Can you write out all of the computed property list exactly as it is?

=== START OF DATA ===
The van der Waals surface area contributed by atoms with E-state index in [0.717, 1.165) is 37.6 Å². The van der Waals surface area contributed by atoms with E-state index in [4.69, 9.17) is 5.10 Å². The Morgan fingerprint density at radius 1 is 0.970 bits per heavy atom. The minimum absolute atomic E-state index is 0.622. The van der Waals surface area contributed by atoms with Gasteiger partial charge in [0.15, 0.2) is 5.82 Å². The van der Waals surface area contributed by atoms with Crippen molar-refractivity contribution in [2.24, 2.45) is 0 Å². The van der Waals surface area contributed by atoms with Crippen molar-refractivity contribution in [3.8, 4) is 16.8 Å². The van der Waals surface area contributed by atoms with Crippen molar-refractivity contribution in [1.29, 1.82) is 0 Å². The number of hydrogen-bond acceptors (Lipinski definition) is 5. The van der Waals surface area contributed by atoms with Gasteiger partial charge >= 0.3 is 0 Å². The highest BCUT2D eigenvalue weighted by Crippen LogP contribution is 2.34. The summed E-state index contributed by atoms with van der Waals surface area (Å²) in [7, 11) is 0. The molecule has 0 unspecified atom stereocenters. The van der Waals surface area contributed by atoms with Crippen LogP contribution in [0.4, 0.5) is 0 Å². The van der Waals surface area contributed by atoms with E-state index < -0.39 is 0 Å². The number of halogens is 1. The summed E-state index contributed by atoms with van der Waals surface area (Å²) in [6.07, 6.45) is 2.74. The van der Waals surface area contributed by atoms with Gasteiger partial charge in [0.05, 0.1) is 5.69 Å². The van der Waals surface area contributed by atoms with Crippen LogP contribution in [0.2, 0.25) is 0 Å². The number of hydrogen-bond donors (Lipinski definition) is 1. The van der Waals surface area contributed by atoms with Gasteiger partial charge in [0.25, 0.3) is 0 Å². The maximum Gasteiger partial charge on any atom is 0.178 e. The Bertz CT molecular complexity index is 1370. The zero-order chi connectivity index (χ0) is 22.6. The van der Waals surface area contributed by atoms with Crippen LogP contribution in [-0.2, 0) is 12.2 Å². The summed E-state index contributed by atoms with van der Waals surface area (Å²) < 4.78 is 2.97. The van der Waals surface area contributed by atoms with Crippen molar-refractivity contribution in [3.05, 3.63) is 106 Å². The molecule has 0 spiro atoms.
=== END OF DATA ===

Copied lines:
The van der Waals surface area contributed by atoms with E-state index in [0.717, 1.165) is 37.6 Å². The van der Waals surface area contributed by atoms with E-state index in [4.69, 9.17) is 5.10 Å². The Morgan fingerprint density at radius 1 is 0.970 bits per heavy atom. The minimum absolute atomic E-state index is 0.622. The van der Waals surface area contributed by atoms with Gasteiger partial charge in [0.15, 0.2) is 5.82 Å². The van der Waals surface area contributed by atoms with Crippen molar-refractivity contribution in [2.24, 2.45) is 0 Å². The van der Waals surface area contributed by atoms with Crippen molar-refractivity contribution in [3.8, 4) is 16.8 Å². The van der Waals surface area contributed by atoms with Crippen molar-refractivity contribution in [1.29, 1.82) is 0 Å². The number of hydrogen-bond acceptors (Lipinski definition) is 5. The van der Waals surface area contributed by atoms with Gasteiger partial charge >= 0.3 is 0 Å². The highest BCUT2D eigenvalue weighted by Crippen LogP contribution is 2.34. The summed E-state index contributed by atoms with van der Waals surface area (Å²) in [7, 11) is 0. The molecule has 0 unspecified atom stereocenters. The van der Waals surface area contributed by atoms with Crippen LogP contribution in [0.4, 0.5) is 0 Å². The van der Waals surface area contributed by atoms with E-state index < -0.39 is 0 Å². The number of halogens is 1. The summed E-state index contributed by atoms with van der Waals surface area (Å²) in [6.07, 6.45) is 2.74. The van der Waals surface area contributed by atoms with Gasteiger partial charge in [0.05, 0.1) is 5.69 Å². The van der Waals surface area contributed by atoms with Crippen LogP contribution in [0.2, 0.25) is 0 Å². The number of hydrogen-bond donors (Lipinski definition) is 1. The van der Waals surface area contributed by atoms with Gasteiger partial charge in [0.25, 0.3) is 0 Å². The maximum Gasteiger partial charge on any atom is 0.178 e. The Bertz CT molecular complexity index is 1370. The zero-order chi connectivity index (χ0) is 22.6. The van der Waals surface area contributed by atoms with Crippen LogP contribution in [-0.2, 0) is 12.2 Å². The summed E-state index contributed by atoms with van der Waals surface area (Å²) < 4.78 is 2.97. The van der Waals surface area contributed by atoms with Crippen molar-refractivity contribution in [3.05, 3.63) is 106 Å². The molecule has 0 spiro atoms.